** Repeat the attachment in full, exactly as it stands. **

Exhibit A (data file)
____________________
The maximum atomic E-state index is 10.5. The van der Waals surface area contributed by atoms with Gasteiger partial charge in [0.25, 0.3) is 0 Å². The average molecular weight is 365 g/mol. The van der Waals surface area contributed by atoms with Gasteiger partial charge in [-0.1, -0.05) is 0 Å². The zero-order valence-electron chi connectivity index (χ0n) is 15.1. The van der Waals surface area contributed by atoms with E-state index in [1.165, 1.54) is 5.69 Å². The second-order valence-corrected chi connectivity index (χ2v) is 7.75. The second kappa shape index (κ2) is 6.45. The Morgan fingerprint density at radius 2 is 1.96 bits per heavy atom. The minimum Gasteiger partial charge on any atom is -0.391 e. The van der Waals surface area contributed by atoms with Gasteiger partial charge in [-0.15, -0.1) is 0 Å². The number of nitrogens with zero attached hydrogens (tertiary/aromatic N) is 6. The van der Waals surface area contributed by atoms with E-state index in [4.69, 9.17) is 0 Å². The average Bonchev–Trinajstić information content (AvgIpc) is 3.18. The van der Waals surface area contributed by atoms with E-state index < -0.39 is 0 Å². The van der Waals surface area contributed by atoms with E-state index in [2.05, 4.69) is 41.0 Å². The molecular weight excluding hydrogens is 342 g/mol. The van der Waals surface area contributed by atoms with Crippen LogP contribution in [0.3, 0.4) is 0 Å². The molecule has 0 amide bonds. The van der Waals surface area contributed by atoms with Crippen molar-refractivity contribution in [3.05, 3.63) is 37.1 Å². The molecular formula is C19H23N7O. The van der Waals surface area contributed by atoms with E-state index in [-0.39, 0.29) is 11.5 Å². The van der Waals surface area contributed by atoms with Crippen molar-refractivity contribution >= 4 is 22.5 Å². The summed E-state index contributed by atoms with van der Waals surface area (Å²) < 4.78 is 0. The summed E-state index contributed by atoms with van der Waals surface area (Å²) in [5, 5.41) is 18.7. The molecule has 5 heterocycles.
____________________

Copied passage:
The maximum atomic E-state index is 10.5. The van der Waals surface area contributed by atoms with Gasteiger partial charge in [0.25, 0.3) is 0 Å². The average molecular weight is 365 g/mol. The van der Waals surface area contributed by atoms with Gasteiger partial charge in [-0.1, -0.05) is 0 Å². The zero-order valence-electron chi connectivity index (χ0n) is 15.1. The van der Waals surface area contributed by atoms with E-state index in [1.165, 1.54) is 5.69 Å². The second-order valence-corrected chi connectivity index (χ2v) is 7.75. The second kappa shape index (κ2) is 6.45. The Morgan fingerprint density at radius 2 is 1.96 bits per heavy atom. The minimum Gasteiger partial charge on any atom is -0.391 e. The van der Waals surface area contributed by atoms with Gasteiger partial charge in [-0.15, -0.1) is 0 Å². The number of nitrogens with zero attached hydrogens (tertiary/aromatic N) is 6. The van der Waals surface area contributed by atoms with E-state index in [4.69, 9.17) is 0 Å². The average Bonchev–Trinajstić information content (AvgIpc) is 3.18. The van der Waals surface area contributed by atoms with E-state index < -0.39 is 0 Å². The van der Waals surface area contributed by atoms with E-state index in [2.05, 4.69) is 41.0 Å². The molecular weight excluding hydrogens is 342 g/mol. The van der Waals surface area contributed by atoms with Crippen LogP contribution in [0.3, 0.4) is 0 Å². The molecule has 0 amide bonds. The van der Waals surface area contributed by atoms with Crippen molar-refractivity contribution in [3.05, 3.63) is 37.1 Å². The molecular formula is C19H23N7O. The van der Waals surface area contributed by atoms with E-state index in [-0.39, 0.29) is 11.5 Å². The van der Waals surface area contributed by atoms with Crippen molar-refractivity contribution >= 4 is 22.5 Å². The summed E-state index contributed by atoms with van der Waals surface area (Å²) < 4.78 is 0. The summed E-state index contributed by atoms with van der Waals surface area (Å²) in [5, 5.41) is 18.7. The molecule has 5 heterocycles.